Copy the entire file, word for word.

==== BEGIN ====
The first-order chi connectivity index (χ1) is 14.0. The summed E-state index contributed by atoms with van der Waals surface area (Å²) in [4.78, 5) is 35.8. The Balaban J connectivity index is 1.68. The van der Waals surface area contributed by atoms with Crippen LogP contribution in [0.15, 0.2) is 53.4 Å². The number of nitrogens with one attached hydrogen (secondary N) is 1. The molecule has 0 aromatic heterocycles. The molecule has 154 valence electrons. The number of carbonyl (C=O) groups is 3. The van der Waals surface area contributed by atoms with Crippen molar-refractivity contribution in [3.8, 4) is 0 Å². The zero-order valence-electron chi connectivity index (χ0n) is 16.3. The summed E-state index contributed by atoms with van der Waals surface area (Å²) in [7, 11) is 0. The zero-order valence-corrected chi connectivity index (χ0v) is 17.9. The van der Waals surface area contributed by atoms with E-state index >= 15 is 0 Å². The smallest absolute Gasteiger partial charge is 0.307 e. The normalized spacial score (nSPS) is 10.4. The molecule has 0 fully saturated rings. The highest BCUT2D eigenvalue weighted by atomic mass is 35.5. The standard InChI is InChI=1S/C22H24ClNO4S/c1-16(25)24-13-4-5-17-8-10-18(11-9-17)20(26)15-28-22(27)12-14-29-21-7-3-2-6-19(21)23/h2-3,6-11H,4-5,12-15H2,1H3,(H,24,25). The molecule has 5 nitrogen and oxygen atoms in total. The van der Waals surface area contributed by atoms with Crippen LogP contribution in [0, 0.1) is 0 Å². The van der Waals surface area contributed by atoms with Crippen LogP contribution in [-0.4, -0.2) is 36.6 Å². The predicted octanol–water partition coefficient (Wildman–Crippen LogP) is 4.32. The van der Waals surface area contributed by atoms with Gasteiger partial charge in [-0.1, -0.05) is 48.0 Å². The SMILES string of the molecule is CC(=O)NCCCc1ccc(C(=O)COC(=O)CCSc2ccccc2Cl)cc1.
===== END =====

The first-order chi connectivity index (χ1) is 14.0. The summed E-state index contributed by atoms with van der Waals surface area (Å²) in [4.78, 5) is 35.8. The Balaban J connectivity index is 1.68. The van der Waals surface area contributed by atoms with Crippen LogP contribution in [0.15, 0.2) is 53.4 Å². The number of nitrogens with one attached hydrogen (secondary N) is 1. The molecule has 0 aromatic heterocycles. The molecule has 154 valence electrons. The number of carbonyl (C=O) groups is 3. The van der Waals surface area contributed by atoms with Crippen molar-refractivity contribution in [3.8, 4) is 0 Å². The zero-order valence-electron chi connectivity index (χ0n) is 16.3. The summed E-state index contributed by atoms with van der Waals surface area (Å²) in [7, 11) is 0. The zero-order valence-corrected chi connectivity index (χ0v) is 17.9. The van der Waals surface area contributed by atoms with E-state index >= 15 is 0 Å². The smallest absolute Gasteiger partial charge is 0.307 e. The normalized spacial score (nSPS) is 10.4. The molecule has 0 fully saturated rings. The highest BCUT2D eigenvalue weighted by atomic mass is 35.5. The standard InChI is InChI=1S/C22H24ClNO4S/c1-16(25)24-13-4-5-17-8-10-18(11-9-17)20(26)15-28-22(27)12-14-29-21-7-3-2-6-19(21)23/h2-3,6-11H,4-5,12-15H2,1H3,(H,24,25). The molecule has 5 nitrogen and oxygen atoms in total. The van der Waals surface area contributed by atoms with Crippen LogP contribution in [0, 0.1) is 0 Å². The van der Waals surface area contributed by atoms with Crippen LogP contribution in [-0.4, -0.2) is 36.6 Å². The predicted octanol–water partition coefficient (Wildman–Crippen LogP) is 4.32. The van der Waals surface area contributed by atoms with Gasteiger partial charge in [-0.1, -0.05) is 48.0 Å². The SMILES string of the molecule is CC(=O)NCCCc1ccc(C(=O)COC(=O)CCSc2ccccc2Cl)cc1.